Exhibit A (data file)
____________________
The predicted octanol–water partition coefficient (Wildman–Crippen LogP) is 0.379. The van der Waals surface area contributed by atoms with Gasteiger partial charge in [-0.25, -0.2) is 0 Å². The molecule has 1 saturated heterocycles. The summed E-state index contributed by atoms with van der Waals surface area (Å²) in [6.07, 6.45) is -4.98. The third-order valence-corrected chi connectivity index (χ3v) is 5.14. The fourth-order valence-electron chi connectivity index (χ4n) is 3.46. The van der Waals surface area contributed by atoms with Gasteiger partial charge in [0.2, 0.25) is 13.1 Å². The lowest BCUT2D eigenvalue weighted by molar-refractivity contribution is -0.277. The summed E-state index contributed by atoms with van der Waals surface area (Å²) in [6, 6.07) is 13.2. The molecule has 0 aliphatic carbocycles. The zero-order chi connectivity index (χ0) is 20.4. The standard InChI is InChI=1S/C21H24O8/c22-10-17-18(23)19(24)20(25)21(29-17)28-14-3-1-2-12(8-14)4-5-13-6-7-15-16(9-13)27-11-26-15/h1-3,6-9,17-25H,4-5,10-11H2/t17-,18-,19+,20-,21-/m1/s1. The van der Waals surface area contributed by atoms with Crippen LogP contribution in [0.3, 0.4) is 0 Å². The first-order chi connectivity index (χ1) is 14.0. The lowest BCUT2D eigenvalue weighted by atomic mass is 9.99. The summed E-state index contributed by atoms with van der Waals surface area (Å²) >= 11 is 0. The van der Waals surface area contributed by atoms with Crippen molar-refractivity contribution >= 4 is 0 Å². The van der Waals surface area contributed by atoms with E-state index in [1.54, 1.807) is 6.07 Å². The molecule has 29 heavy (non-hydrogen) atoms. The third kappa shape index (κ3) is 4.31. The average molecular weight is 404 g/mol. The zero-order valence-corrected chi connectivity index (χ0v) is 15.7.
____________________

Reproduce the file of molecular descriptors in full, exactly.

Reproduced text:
The predicted octanol–water partition coefficient (Wildman–Crippen LogP) is 0.379. The van der Waals surface area contributed by atoms with Gasteiger partial charge in [-0.25, -0.2) is 0 Å². The molecule has 1 saturated heterocycles. The summed E-state index contributed by atoms with van der Waals surface area (Å²) in [6.07, 6.45) is -4.98. The third-order valence-corrected chi connectivity index (χ3v) is 5.14. The fourth-order valence-electron chi connectivity index (χ4n) is 3.46. The van der Waals surface area contributed by atoms with Gasteiger partial charge in [0.2, 0.25) is 13.1 Å². The lowest BCUT2D eigenvalue weighted by molar-refractivity contribution is -0.277. The summed E-state index contributed by atoms with van der Waals surface area (Å²) in [6, 6.07) is 13.2. The molecule has 0 aliphatic carbocycles. The zero-order chi connectivity index (χ0) is 20.4. The standard InChI is InChI=1S/C21H24O8/c22-10-17-18(23)19(24)20(25)21(29-17)28-14-3-1-2-12(8-14)4-5-13-6-7-15-16(9-13)27-11-26-15/h1-3,6-9,17-25H,4-5,10-11H2/t17-,18-,19+,20-,21-/m1/s1. The van der Waals surface area contributed by atoms with Crippen LogP contribution in [0.3, 0.4) is 0 Å². The first-order chi connectivity index (χ1) is 14.0. The lowest BCUT2D eigenvalue weighted by atomic mass is 9.99. The summed E-state index contributed by atoms with van der Waals surface area (Å²) >= 11 is 0. The van der Waals surface area contributed by atoms with Crippen molar-refractivity contribution >= 4 is 0 Å². The van der Waals surface area contributed by atoms with E-state index in [1.54, 1.807) is 6.07 Å². The molecule has 29 heavy (non-hydrogen) atoms. The third kappa shape index (κ3) is 4.31. The average molecular weight is 404 g/mol. The zero-order valence-corrected chi connectivity index (χ0v) is 15.7.